"I absolutely love doing it," she added. "And, I've got this meals to the field thing down." Bet on at least one View From the Cab segment being about how she pulls field lunches off with children clinging to her side.

During harvest, Ashley spends most of her time running the auger cart, while her mother-in-law (and Jarett's mother), drives the straight truck.

HEADS ABOVE WATER

With so much disaster flowing around them this spring, the family feels lucky to have only one farm damaged by flooding. Ironically, it's a 350-acre farm that they rented for the first time in 2019.

Removing piles of cornstalks and washed-up trees only goes so far. At least a portion of that farm is questionable for planting this year, Ashley said. The good news is the family has been able to get down most of the pre-emergence herbicides and has been able to take advantage of the weather window to plant soybeans.

"We were even needing a little shot of rain again at one point," Ashley said.

That seems hard to fathom as fundraisers and volunteer efforts continue in surrounding communities to help neighboring farmers try to get above water. One doesn't have to go far to find perspective this year, Ashley observed.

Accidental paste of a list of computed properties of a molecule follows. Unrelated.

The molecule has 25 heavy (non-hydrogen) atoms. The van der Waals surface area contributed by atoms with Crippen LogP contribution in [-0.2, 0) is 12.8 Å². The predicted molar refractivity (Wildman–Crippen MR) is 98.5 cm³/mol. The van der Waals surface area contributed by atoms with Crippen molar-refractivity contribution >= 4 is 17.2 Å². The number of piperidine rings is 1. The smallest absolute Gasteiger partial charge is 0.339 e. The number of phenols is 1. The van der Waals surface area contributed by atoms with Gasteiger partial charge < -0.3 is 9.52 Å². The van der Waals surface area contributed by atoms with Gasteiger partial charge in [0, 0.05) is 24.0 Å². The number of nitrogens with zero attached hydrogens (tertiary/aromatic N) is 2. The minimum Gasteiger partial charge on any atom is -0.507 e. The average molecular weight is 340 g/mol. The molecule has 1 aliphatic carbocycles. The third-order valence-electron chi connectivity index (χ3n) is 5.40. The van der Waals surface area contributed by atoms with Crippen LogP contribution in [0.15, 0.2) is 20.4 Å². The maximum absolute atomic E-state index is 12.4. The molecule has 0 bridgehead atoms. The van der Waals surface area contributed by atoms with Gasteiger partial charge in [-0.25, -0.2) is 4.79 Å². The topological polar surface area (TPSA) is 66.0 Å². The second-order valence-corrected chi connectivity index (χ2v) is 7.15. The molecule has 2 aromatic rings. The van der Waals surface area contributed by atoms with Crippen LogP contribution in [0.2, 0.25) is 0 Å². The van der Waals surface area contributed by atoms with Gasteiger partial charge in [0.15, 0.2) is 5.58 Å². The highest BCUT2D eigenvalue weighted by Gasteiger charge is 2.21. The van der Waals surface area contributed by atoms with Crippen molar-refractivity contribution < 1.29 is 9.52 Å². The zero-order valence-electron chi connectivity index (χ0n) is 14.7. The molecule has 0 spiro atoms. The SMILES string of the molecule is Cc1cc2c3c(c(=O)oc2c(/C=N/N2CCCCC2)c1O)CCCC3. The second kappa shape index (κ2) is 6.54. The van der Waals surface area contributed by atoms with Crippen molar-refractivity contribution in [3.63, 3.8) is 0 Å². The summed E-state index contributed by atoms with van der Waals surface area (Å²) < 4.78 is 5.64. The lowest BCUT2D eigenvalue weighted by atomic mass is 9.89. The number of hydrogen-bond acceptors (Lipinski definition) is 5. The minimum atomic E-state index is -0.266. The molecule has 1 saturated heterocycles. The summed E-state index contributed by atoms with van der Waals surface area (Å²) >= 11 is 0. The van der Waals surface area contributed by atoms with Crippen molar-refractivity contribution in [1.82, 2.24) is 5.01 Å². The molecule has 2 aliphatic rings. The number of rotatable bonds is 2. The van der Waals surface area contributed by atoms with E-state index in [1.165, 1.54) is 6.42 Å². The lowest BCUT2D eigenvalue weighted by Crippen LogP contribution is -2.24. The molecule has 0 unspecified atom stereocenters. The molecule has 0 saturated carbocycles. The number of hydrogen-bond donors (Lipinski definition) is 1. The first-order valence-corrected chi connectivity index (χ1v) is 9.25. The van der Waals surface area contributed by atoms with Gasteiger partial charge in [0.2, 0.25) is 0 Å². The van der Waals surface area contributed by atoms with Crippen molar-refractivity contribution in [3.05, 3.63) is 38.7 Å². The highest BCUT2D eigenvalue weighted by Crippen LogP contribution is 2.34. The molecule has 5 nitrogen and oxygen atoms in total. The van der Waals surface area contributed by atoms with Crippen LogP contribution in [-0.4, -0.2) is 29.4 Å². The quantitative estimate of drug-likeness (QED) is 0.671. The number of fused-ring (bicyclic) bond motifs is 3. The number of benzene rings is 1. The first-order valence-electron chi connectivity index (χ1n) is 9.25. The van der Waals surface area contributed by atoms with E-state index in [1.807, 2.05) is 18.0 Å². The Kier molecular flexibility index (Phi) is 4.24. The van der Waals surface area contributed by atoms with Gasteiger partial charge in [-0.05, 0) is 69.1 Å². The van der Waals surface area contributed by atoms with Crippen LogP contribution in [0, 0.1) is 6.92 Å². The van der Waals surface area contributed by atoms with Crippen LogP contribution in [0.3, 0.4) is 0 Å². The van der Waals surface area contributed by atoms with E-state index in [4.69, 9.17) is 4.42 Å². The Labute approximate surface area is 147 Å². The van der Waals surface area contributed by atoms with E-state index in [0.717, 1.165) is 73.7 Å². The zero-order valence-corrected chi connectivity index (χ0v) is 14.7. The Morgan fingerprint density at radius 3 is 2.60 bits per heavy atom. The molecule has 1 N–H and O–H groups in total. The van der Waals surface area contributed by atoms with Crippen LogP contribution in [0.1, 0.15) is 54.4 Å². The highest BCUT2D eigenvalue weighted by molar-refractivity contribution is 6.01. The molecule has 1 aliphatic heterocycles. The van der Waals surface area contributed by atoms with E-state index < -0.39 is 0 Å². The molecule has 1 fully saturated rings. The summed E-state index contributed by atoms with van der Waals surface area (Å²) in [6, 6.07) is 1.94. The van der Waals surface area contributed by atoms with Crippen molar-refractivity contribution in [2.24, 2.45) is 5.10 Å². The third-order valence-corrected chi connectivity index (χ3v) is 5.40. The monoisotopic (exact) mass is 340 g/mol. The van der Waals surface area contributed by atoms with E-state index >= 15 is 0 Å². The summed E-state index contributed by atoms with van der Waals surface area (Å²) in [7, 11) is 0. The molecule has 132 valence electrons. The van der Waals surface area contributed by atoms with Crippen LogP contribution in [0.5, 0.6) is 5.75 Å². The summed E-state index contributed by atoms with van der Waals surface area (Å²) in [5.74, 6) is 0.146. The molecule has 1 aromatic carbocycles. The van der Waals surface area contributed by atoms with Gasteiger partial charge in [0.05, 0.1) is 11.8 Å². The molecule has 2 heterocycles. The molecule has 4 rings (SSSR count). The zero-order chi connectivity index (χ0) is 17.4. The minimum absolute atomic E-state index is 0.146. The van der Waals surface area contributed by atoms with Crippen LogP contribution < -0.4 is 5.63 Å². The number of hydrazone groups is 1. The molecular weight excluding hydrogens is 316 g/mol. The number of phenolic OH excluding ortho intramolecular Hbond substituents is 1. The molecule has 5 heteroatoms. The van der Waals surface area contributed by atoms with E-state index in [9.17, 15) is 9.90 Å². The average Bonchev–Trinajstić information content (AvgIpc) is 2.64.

Telling the story of what farmers go through to bring food to the table is one reason she volunteered for this project. "We work hard for what we have. We work hard to keep our land producing, while keeping it productive for future generations.

"We want to share the information we have about what farming is really about, and we also enjoy talking to other farmers, hearing their stories and sharing knowledge.

"Family farm isn't just a saying around here," she added. "It's something we live on a day-to-day basis. My husband and I are a team. We are more than blessed that I am able to stay home raising our kids. He works hard to make sure our kids are raised in the best environment on the farm. We believe those values and work ethic can never be replaced," Ashley said.

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Editor's Note: Watch for a combined report from Andersen and Wallis Farms each Wednesday throughout the 2019 growing season.

Pamela Smith can be reached at Pamela.smith@dtn.com

Follow her on Twitter @PamSmithDTN

(ES/AG)

Pam Smith